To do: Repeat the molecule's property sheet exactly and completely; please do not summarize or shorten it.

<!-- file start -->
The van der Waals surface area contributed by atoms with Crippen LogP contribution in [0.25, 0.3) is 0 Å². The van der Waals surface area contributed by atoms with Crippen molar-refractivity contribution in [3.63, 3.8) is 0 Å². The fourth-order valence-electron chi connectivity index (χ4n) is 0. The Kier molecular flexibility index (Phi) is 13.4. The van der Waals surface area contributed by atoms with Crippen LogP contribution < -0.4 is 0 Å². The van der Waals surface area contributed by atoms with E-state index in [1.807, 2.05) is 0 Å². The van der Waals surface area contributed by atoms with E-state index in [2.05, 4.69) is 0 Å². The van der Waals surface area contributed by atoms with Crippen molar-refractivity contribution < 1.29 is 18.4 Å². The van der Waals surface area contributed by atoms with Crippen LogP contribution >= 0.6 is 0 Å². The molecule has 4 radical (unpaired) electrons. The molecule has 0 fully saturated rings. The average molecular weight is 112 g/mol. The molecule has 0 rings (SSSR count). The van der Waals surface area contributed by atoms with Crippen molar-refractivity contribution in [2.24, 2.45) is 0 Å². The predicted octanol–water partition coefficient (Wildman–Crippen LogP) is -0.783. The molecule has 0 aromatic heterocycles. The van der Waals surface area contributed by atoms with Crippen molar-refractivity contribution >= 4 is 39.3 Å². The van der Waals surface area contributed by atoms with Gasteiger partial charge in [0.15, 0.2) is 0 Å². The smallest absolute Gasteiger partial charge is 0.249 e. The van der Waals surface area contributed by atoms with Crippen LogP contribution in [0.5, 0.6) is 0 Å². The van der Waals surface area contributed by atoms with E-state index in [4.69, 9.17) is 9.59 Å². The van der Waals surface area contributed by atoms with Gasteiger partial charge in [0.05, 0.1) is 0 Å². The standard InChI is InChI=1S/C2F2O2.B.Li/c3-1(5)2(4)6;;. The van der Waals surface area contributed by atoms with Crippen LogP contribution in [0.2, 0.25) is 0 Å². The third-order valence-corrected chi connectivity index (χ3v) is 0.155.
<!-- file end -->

The van der Waals surface area contributed by atoms with Crippen LogP contribution in [0.25, 0.3) is 0 Å². The van der Waals surface area contributed by atoms with Crippen molar-refractivity contribution in [3.63, 3.8) is 0 Å². The fourth-order valence-electron chi connectivity index (χ4n) is 0. The Kier molecular flexibility index (Phi) is 13.4. The van der Waals surface area contributed by atoms with Crippen LogP contribution < -0.4 is 0 Å². The van der Waals surface area contributed by atoms with E-state index in [1.807, 2.05) is 0 Å². The van der Waals surface area contributed by atoms with E-state index in [2.05, 4.69) is 0 Å². The van der Waals surface area contributed by atoms with Crippen molar-refractivity contribution < 1.29 is 18.4 Å². The van der Waals surface area contributed by atoms with Crippen LogP contribution >= 0.6 is 0 Å². The molecule has 4 radical (unpaired) electrons. The molecule has 0 fully saturated rings. The average molecular weight is 112 g/mol. The molecule has 0 rings (SSSR count). The van der Waals surface area contributed by atoms with Crippen molar-refractivity contribution in [2.24, 2.45) is 0 Å². The predicted octanol–water partition coefficient (Wildman–Crippen LogP) is -0.783. The molecule has 0 aromatic heterocycles. The van der Waals surface area contributed by atoms with Crippen molar-refractivity contribution >= 4 is 39.3 Å². The van der Waals surface area contributed by atoms with Gasteiger partial charge in [0.15, 0.2) is 0 Å². The smallest absolute Gasteiger partial charge is 0.249 e. The van der Waals surface area contributed by atoms with Crippen LogP contribution in [0.5, 0.6) is 0 Å². The van der Waals surface area contributed by atoms with E-state index in [4.69, 9.17) is 9.59 Å². The van der Waals surface area contributed by atoms with Gasteiger partial charge in [0.05, 0.1) is 0 Å². The standard InChI is InChI=1S/C2F2O2.B.Li/c3-1(5)2(4)6;;. The van der Waals surface area contributed by atoms with Crippen LogP contribution in [0.2, 0.25) is 0 Å². The third-order valence-corrected chi connectivity index (χ3v) is 0.155.